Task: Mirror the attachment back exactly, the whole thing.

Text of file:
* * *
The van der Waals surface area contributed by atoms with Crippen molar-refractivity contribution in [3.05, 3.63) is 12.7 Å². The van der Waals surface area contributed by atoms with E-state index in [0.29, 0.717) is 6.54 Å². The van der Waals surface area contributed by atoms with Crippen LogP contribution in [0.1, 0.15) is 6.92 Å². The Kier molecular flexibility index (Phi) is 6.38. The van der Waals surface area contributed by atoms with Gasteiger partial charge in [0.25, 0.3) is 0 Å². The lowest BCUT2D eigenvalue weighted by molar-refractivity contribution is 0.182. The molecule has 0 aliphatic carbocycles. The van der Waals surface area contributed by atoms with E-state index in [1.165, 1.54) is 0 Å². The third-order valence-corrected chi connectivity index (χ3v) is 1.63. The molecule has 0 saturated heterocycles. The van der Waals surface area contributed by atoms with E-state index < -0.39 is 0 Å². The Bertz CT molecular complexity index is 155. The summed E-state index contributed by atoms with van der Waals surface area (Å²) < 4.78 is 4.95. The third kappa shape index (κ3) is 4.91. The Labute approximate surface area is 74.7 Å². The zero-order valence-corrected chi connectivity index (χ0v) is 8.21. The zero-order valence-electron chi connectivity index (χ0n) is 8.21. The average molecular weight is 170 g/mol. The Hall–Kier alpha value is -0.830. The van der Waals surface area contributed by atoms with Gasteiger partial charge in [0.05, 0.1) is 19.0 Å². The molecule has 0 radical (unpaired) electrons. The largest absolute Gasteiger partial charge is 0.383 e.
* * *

The van der Waals surface area contributed by atoms with Crippen molar-refractivity contribution in [3.05, 3.63) is 12.7 Å². The van der Waals surface area contributed by atoms with E-state index in [0.29, 0.717) is 6.54 Å². The van der Waals surface area contributed by atoms with Crippen LogP contribution in [0.1, 0.15) is 6.92 Å². The Kier molecular flexibility index (Phi) is 6.38. The van der Waals surface area contributed by atoms with Gasteiger partial charge in [0.25, 0.3) is 0 Å². The lowest BCUT2D eigenvalue weighted by molar-refractivity contribution is 0.182. The molecule has 0 aliphatic carbocycles. The van der Waals surface area contributed by atoms with E-state index in [1.165, 1.54) is 0 Å². The third-order valence-corrected chi connectivity index (χ3v) is 1.63. The molecule has 0 saturated heterocycles. The van der Waals surface area contributed by atoms with E-state index < -0.39 is 0 Å². The Bertz CT molecular complexity index is 155. The summed E-state index contributed by atoms with van der Waals surface area (Å²) < 4.78 is 4.95. The third kappa shape index (κ3) is 4.91. The Labute approximate surface area is 74.7 Å². The zero-order valence-corrected chi connectivity index (χ0v) is 8.21. The zero-order valence-electron chi connectivity index (χ0n) is 8.21. The average molecular weight is 170 g/mol. The Hall–Kier alpha value is -0.830. The van der Waals surface area contributed by atoms with Gasteiger partial charge in [0.05, 0.1) is 19.0 Å². The molecule has 0 radical (unpaired) electrons. The largest absolute Gasteiger partial charge is 0.383 e.